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Most Americans Getting Substandard Health Care

Overall, those surveyed got only 54.9 percent of recommended care, report shows

WEDNESDAY, March 15, 2006 (HealthDay News) -- All Americans are at risk for receiving substandard health care, regardless of their gender, race, income or even insurance status, a new study shows.

And while disparities do exist between groups, they pale in comparison to a more general treatment gap: Overall, those surveyed got 54.9 percent of the care experts recommend for their condition.

"There's no question that disparities exist, but the big variations are not between groups, but between what people are getting and what people should be getting," said study author Dr. Steven M. Asch, of Rand Health. "Everyone, men and women, rich and poor, insured and uninsured, is at risk. No matter who you are, it's almost a flip of the coin as to whether you get the care that experts want for you."

The findings, reported in the March 16 issue of the New England Journal of Medicine, are a clarion call for updating a fragmented health-care system and for making technology more available within this system, the researchers noted.

The study, conducted by Rand Health, is the third in a series on health-care quality in the United States. The two previous publications found that Americans receive only about half of recommended care, regardless of their geographical location.

Using both telephone interviews and reviews of patients' medical records, the authors of this study collected data on about 6,700 patients in 12 metropolitan areas who had received care between 1996 and 2000. Health care was assessed using 439 quality indicators for 30 acute and chronic conditions. The indicators had been validated by 36 specialists considered leaders in their field.

Two important notes: The researchers looked only at what happened during the visit, not at issues of access or at what happened after the patient left the office (for example, filling a prescription).

Among the study's other findings:

  • Women received more recommended care than men (56.6 percent vs. 52.3 percent).
  • Women were more likely than men to receive preventive care (58 vs. 50 percent) and chronic care (58 vs. 55 percent). But women were less likely than men to receive needed acute care (52 vs. 58 percent).
  • Generally, quality of care declined as people got older. People under the age of 31 received more recommended care than those over the age of 64 (57.5 percent vs. 52.1 percent).
  • Blacks (57.6 percent) and Hispanics (57.5 percent) got slightly more recommended care than whites (54.1 percent). It was not clear why this was so.
  • People with incomes above $50,000 received more recommended care than those with incomes of less than $15,000 (56.6 percent vs. 53.1 percent).
  • Insurance status had no effect on quality of care received.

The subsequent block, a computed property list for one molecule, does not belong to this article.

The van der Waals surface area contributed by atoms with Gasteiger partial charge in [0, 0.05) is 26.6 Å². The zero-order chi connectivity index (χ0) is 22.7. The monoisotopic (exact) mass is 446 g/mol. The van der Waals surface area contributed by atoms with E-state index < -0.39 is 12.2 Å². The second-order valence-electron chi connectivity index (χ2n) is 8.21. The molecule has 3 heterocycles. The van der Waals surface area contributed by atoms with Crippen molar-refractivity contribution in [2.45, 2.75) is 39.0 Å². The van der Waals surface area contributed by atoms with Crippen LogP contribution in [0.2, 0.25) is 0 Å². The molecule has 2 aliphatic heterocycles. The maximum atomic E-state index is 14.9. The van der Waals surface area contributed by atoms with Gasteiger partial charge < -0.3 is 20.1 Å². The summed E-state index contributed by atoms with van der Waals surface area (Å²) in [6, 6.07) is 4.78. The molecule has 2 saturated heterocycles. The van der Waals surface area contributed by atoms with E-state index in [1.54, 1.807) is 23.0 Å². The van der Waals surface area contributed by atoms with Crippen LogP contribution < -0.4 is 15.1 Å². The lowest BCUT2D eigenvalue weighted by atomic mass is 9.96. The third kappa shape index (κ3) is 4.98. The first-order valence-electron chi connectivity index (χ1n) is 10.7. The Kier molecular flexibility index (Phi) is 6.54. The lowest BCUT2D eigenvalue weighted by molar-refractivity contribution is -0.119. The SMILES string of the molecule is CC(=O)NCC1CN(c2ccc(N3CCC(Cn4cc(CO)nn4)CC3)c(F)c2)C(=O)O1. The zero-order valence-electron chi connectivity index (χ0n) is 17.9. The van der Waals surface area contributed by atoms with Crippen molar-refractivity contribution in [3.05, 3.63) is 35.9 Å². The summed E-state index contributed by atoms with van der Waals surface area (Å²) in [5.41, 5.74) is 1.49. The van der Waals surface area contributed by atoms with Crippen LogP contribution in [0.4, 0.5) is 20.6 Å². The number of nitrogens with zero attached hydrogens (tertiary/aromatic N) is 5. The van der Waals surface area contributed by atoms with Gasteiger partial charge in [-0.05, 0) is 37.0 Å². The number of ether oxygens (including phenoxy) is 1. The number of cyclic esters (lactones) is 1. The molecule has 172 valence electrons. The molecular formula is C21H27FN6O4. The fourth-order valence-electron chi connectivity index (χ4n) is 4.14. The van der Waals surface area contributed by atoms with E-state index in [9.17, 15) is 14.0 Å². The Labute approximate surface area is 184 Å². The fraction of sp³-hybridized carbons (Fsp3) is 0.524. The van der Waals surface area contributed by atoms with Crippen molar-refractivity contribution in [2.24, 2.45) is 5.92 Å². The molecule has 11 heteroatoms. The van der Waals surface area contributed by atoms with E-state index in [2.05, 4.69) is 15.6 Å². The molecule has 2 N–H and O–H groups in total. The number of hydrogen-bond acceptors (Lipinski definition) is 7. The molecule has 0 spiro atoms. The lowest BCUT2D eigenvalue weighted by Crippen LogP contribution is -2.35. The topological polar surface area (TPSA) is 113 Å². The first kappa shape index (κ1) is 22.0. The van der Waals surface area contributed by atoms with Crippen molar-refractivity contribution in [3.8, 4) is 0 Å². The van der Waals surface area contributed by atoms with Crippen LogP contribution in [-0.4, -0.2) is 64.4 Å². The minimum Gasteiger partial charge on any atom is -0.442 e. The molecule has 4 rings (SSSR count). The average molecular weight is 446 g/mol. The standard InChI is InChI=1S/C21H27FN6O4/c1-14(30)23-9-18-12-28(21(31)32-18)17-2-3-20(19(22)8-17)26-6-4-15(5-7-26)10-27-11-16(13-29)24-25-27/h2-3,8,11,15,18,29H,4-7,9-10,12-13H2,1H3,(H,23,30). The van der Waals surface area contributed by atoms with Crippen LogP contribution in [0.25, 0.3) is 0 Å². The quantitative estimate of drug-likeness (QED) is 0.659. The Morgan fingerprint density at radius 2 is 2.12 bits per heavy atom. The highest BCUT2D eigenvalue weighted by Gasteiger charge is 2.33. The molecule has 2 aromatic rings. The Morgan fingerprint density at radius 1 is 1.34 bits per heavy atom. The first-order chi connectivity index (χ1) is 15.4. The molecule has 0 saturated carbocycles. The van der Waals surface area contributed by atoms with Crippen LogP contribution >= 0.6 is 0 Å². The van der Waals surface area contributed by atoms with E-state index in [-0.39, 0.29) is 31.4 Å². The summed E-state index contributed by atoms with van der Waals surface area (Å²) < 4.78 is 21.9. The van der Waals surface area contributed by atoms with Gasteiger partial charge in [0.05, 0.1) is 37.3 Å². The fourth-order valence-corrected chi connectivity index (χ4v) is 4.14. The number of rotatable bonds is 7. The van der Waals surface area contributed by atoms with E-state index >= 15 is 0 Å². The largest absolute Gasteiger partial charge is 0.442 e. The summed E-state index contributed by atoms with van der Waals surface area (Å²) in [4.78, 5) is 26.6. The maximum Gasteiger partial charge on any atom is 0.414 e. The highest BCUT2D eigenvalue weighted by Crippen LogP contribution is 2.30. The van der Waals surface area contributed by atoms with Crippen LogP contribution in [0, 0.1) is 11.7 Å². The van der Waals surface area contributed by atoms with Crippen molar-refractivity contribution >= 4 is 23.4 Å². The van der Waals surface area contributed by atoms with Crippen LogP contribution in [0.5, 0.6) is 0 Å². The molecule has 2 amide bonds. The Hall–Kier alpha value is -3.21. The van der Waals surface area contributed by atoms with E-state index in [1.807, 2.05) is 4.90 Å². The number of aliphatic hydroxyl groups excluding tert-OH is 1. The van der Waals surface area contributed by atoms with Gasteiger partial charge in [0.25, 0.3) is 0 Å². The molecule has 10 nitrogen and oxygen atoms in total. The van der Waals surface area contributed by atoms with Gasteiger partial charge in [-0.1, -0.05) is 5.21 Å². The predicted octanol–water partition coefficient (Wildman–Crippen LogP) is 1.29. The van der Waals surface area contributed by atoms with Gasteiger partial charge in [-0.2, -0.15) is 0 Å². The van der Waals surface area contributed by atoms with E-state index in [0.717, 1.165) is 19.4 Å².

Because the authors were not examining access to care, only the quality of care once accessed, it's possible that these figures are actually optimistic ones.

"If you take it all the way down the chain, it could actually be much worse," said Elizabeth A. McGlynn, senior author of the paper and an associate director of Rand Health. "In some ways, 55 percent is an overestimate of the chain of events leading to whether or not people's health is as good as it could be."

Increases and complications in what physicians need to know and need to do to adequately care for patients may explain why the numbers are so low, the authors speculated.

"There's been an explosion of medical knowledge, and of the possibilities of what can be done for you over the past five to 10 years," McGlynn said. Putting that all together is beyond what even the most facile human mind can handle.

But the technology to cope with this explosion is available, it's just underused in health care, Asch said.

"The system is not set up; information technology can make a difference," Asch said. "Another potential fix is transparency and feedback. Physicians and patients have little idea how often they are succeeding or failing because such information is pretty hard to get."

According to Asch, the Veterans Affairs system is already using upgraded information technology and "care has improved dramatically," to about two-thirds of veterans now receiving recommended care.

"We wouldn't tolerate this in almost any other sector of society," he continued. "We wouldn't tolerate it if a pilot had to memorize his preflight checklist before he flew cross country. It's a complicated thing to give medical care, and to do it right you need assistance."

More information

Visit the government's Agency for Healthcare Quality and Research for more on issues of medicine and quality.

SOURCES: March 15, 2006, teleconference with Steven M. Asch, M.D., Rand Health and Veterans Affairs, Greater Los Angeles Health Care System and the University of California, Los Angeles, and Elizabeth A. McGlynn, Ph.D., associate director, Rand Health; March 16, 2006, New England Journal of Medicine
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